On Sun, Nov 27, 2011 at 7:06 AM, J. Marshal <windbreiz / gmail.com> wrote:

> Hello, I am relatively new to Ruby.  I have an existing array:
>   a = [1 , 2 , 3 , 4 , 5 , 6]
> and I want to create this 2-D array:
>   b = [[1 , 2][2 , 4][5 , 6]]
> I am using the following code, which works, but seems somewhat clumsy:
>    b = Array.new
>    i = 0
>    k = 0
>    for item in a
>      if i == 0
>        a1 = item
>        i = 1
>      elsif i == 1
>        a2 = item
>        i = 0
>        b[k] = [a1, a2]
>        puts "b..#{k},  #{b[k]}"
>        k = k + 1
>      end
>    end
> I would appreciate any advice to make this code look more elegant or
> ruby-like.  In particular, I suspect there is a way to avoid the
> indices.
> Thanks for the help.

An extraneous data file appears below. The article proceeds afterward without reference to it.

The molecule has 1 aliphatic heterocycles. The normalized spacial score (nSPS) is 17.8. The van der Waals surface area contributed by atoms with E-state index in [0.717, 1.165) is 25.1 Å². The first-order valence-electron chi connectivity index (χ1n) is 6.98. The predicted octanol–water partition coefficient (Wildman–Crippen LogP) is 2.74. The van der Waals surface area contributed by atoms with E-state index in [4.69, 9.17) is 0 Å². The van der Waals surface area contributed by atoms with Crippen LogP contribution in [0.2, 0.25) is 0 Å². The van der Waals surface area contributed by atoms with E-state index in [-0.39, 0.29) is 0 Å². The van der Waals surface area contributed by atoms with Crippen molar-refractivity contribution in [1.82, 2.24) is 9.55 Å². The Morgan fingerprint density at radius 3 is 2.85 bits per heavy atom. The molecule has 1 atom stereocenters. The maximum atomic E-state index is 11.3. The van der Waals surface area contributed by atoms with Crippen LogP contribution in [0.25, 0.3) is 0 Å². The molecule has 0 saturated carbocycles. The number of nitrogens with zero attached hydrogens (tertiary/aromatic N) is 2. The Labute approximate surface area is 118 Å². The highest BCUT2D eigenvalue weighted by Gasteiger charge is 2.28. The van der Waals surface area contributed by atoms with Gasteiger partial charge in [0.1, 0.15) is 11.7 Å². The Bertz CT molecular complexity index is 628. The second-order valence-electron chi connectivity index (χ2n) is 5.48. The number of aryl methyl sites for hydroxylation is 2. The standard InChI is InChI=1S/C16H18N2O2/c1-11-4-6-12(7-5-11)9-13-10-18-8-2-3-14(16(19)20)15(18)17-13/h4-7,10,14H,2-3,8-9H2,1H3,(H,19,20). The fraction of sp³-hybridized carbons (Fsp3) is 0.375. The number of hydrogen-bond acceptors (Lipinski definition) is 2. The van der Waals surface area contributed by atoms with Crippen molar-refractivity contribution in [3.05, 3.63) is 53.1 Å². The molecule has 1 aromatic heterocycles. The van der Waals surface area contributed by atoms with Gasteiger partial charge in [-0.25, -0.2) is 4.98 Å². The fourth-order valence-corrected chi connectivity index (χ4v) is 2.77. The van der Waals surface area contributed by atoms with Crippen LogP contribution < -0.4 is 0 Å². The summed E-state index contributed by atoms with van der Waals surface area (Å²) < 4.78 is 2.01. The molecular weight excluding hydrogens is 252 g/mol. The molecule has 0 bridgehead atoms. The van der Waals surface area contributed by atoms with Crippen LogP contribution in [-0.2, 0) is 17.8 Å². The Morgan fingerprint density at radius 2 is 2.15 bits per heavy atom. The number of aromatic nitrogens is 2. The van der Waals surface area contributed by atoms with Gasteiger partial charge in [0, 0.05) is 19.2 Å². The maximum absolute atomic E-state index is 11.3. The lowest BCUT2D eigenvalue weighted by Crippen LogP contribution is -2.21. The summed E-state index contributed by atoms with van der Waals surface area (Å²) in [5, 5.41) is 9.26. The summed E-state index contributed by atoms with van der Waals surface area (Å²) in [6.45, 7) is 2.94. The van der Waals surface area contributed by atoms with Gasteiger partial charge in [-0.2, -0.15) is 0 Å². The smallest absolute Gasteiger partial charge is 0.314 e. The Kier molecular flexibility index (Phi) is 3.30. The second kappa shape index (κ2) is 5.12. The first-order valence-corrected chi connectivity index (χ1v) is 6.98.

>
> --
> Posted via http://www.ruby-forum.com/.
>
>

# There are some very helpful methods in Enumerable
# (http://rubydoc.info/stdlib/core/1.9.3/Enumerable).
# In this case, check out each_slice.

ary = [1 , 2 , 3 , 4 , 5 , 6]
sliced = ary.each_slice 2

sliced # => #<Enumerator: [1, 2, 3, 4, 5, 6]:each_slice(2)>



# You can think of it like the array you showed,
# for instance you can iterate over its elements
# or map them to new values or whatever.

sliced.each do |element|
  element # => [1, 2], [3, 4], [5, 6]
end

sliced.map(&:reverse) # => [[2, 1], [4, 3], [6, 5]]



# But if you really need an array, you can get it with to_a

sliced.to_a # => [[1, 2], [3, 4], [5, 6]]